Doctor Scrutiny on Gender Clinic Reveals Legal and Safety Fears

Doctors treating children at a major public hospital gender clinic have questioned the basis of the “gender-affirming” approach in medicine, highlighting sparse evidence justifying the use of puberty blockers, instances of serious side-effects from the drugs, ongoing mental distress following transition and the significant potential for later regret among patients. Senior physicians at the NSW Children’s Hospital Westmead’s (CHW) gender clinic have studied the physical and mental health of 79 patients in a rare academic study of the outcomes of children who presented with gender distress and gender dysphoria. The findings cast doubt on the scientific basis of the gender-affirming approach followed by the nation’s other children’s hospitals. In an open access academic paper, CHW psychiatrists, endocrinologists and other physicians, and a senior medical ethics expert, called for a “much more nuanced and complex approach.”

Analysis has revealed 88% of children presenting at Westmead’s gender clinic had at least one co-morbid mental health condition, with more than 50% diagnosed with behavioural disorders or autism. One in five children who consulted the clinic with gender-related distress later had these feelings resolved, and almost one in 10 with a formal diagnosis of gender dysphoria, some who had taken puberty blockers and cross-sex hormones, later discontinued transitioning. Given this, the adoption of a “neutral therapeutic stance” and provision of “a much more diverse range of treatment options and pathways as an alternative to medical gender transition was necessary”, the doctors concluded. One of the central justifications for gender-affirming medicine – that it alleviated psychological distress – was not borne out in the experience of the young people studied.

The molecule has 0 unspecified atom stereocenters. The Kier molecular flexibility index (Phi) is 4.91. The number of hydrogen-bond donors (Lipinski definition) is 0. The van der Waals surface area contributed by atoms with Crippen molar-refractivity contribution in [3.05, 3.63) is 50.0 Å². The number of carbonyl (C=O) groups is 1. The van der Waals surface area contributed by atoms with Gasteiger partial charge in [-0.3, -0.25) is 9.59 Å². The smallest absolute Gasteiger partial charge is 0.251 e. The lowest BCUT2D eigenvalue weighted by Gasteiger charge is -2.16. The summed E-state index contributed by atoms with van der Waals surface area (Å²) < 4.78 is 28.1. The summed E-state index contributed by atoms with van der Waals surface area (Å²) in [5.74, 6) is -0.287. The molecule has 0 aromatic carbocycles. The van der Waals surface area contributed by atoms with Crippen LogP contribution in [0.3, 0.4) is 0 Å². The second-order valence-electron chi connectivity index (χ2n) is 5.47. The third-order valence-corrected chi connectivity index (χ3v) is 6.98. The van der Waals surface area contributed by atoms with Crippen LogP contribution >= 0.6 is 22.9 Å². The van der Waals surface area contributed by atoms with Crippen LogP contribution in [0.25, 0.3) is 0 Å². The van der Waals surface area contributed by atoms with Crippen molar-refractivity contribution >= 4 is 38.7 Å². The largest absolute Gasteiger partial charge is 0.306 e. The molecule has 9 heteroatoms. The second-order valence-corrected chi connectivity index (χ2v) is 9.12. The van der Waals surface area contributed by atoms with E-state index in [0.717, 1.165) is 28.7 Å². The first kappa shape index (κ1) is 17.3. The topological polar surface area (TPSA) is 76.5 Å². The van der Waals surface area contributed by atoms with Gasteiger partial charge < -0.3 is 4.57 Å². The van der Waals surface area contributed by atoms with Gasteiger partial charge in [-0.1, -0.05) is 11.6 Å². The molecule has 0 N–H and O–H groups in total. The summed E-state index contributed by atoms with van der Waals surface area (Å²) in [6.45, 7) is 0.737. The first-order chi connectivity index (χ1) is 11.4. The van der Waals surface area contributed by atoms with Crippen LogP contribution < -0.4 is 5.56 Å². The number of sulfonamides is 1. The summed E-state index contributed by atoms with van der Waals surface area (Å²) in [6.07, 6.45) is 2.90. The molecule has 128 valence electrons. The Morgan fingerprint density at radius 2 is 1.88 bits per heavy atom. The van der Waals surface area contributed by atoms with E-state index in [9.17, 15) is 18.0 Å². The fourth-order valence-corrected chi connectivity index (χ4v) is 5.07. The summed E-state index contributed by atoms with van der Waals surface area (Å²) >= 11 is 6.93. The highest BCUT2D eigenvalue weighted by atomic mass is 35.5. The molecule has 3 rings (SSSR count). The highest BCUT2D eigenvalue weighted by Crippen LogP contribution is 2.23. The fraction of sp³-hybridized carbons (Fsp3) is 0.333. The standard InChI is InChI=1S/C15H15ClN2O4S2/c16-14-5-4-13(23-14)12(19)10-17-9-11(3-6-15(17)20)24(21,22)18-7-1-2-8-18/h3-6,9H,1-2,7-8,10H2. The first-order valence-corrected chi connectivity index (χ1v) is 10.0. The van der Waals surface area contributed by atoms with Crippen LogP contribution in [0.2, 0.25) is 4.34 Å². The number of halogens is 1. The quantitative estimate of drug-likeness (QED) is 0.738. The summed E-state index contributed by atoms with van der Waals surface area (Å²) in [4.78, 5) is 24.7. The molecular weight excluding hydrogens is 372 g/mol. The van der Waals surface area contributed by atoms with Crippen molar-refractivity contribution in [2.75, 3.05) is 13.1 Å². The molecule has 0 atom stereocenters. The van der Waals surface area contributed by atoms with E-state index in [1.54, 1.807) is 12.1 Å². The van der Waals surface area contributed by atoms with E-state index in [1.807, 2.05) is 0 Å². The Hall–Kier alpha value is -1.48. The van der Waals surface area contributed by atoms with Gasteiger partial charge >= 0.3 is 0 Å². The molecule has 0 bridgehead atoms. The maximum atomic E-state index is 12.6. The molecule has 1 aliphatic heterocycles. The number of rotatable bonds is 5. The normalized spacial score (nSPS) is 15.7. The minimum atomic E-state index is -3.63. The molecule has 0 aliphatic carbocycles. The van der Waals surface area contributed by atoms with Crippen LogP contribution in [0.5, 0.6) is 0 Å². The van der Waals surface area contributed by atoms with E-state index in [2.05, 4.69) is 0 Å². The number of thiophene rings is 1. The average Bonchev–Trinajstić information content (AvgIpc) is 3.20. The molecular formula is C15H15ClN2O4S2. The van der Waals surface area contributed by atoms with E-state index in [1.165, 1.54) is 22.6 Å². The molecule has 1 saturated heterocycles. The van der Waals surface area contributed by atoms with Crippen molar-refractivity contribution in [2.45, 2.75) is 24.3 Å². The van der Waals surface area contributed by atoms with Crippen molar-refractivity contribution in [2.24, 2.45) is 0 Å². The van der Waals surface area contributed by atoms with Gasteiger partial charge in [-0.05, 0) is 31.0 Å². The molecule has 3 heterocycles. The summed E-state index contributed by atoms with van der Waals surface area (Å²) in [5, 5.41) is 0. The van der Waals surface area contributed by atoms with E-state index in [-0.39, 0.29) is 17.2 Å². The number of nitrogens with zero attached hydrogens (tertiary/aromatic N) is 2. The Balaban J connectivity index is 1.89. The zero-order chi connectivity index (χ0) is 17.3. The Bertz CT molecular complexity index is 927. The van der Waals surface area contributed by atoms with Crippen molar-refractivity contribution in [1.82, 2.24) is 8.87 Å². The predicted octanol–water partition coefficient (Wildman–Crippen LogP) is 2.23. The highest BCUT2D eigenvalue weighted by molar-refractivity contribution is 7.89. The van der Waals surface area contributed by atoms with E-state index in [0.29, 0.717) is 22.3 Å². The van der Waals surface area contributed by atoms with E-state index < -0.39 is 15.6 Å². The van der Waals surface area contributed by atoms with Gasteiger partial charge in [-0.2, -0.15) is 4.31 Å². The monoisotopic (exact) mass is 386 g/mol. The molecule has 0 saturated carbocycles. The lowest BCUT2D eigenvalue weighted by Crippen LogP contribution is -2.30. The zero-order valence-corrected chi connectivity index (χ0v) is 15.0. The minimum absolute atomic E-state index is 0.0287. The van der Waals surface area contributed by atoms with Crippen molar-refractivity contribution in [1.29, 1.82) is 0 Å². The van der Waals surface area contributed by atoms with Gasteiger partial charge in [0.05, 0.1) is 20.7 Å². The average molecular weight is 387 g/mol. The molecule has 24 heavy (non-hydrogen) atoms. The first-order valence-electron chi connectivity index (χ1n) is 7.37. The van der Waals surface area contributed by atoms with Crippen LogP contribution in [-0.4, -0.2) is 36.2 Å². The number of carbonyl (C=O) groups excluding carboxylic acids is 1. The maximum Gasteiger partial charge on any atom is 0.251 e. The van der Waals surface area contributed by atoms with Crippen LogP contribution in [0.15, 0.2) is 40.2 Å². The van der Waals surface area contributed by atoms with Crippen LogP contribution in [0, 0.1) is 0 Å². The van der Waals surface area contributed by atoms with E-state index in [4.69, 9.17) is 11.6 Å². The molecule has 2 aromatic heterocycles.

Some 44 out of 50 patients diagnosed with gender dysphoria reporting ongoing mental health concerns 4 to 9 years after presentation at the gender clinic, many after transitioning. Parents of children with gender distress are often told their child is at high risk of suicide if the gender-affirming path is not followed. “An unanswered question in the paediatric literature is whether gender-affirming medical treatment improves or does not improve mental health outcomes and quality of life,” said CHW doctors, including paediatric psychiatrist Kasia Kozlowska, paediatric endocrinologists Geoffrey Ambler and Ann Maguire and physician Joseph Elkadi. “In the era of evidence-based medicine, the evidence base pertaining to the gender-affirming medical pathway is sparse and, for the young people who may regret their choice of pathway at a future point in time, the risks for potential harm are significant,” the authors said.

The study comes as doctors practising gender-affirming medicine come under scrutiny in court, as parents seeking to block prescription of puberty blockers to their children call expert witnesses to challenge the evidence. One recent Family Court case initiated by a parent seeking to halt their child being prescribed puberty blockers was settled midway through evidence as doctors from a children’s hospital gender clinic called as witnesses came under scrutiny. Solicitor Bill Kordos, who acted for the parent, said: “What became apparent running the case is that the science and the evidence didn’t seem to support the recommendations of the gender clinic. The unravelling of the science and the medicine was so telling that I became alarmed that, if this is one case, and there are hundreds of children being put on a conveyor belt, and young children are being told they have gender dysphoria without the whole picture being addressed, I felt it was a form of child abuse.